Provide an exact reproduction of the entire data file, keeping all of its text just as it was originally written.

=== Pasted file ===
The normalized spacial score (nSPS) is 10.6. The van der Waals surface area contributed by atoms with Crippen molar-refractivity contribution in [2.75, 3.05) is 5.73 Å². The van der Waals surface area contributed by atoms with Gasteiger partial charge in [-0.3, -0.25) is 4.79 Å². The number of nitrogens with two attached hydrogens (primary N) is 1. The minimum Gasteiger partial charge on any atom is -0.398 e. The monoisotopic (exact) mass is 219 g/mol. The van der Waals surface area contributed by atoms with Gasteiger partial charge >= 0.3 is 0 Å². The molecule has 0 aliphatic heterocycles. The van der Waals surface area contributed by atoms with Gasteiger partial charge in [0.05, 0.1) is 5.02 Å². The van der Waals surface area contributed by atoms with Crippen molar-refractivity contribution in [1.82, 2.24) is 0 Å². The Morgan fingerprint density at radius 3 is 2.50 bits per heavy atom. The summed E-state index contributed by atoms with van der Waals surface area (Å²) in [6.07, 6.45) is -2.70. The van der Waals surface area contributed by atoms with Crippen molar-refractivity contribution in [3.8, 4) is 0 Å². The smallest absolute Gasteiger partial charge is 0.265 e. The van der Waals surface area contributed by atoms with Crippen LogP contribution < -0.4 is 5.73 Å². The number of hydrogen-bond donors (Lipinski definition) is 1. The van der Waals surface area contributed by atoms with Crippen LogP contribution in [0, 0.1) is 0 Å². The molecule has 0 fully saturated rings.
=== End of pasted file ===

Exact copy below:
The normalized spacial score (nSPS) is 10.6. The van der Waals surface area contributed by atoms with Crippen molar-refractivity contribution in [2.75, 3.05) is 5.73 Å². The van der Waals surface area contributed by atoms with Gasteiger partial charge in [-0.3, -0.25) is 4.79 Å². The number of nitrogens with two attached hydrogens (primary N) is 1. The minimum Gasteiger partial charge on any atom is -0.398 e. The monoisotopic (exact) mass is 219 g/mol. The van der Waals surface area contributed by atoms with Gasteiger partial charge >= 0.3 is 0 Å². The molecule has 0 aliphatic heterocycles. The van der Waals surface area contributed by atoms with Gasteiger partial charge in [0.05, 0.1) is 5.02 Å². The van der Waals surface area contributed by atoms with Crippen molar-refractivity contribution in [1.82, 2.24) is 0 Å². The Morgan fingerprint density at radius 3 is 2.50 bits per heavy atom. The summed E-state index contributed by atoms with van der Waals surface area (Å²) in [6.07, 6.45) is -2.70. The van der Waals surface area contributed by atoms with Crippen molar-refractivity contribution in [3.8, 4) is 0 Å². The smallest absolute Gasteiger partial charge is 0.265 e. The van der Waals surface area contributed by atoms with Crippen LogP contribution < -0.4 is 5.73 Å². The number of hydrogen-bond donors (Lipinski definition) is 1. The van der Waals surface area contributed by atoms with Crippen LogP contribution in [0, 0.1) is 0 Å². The molecule has 0 fully saturated rings.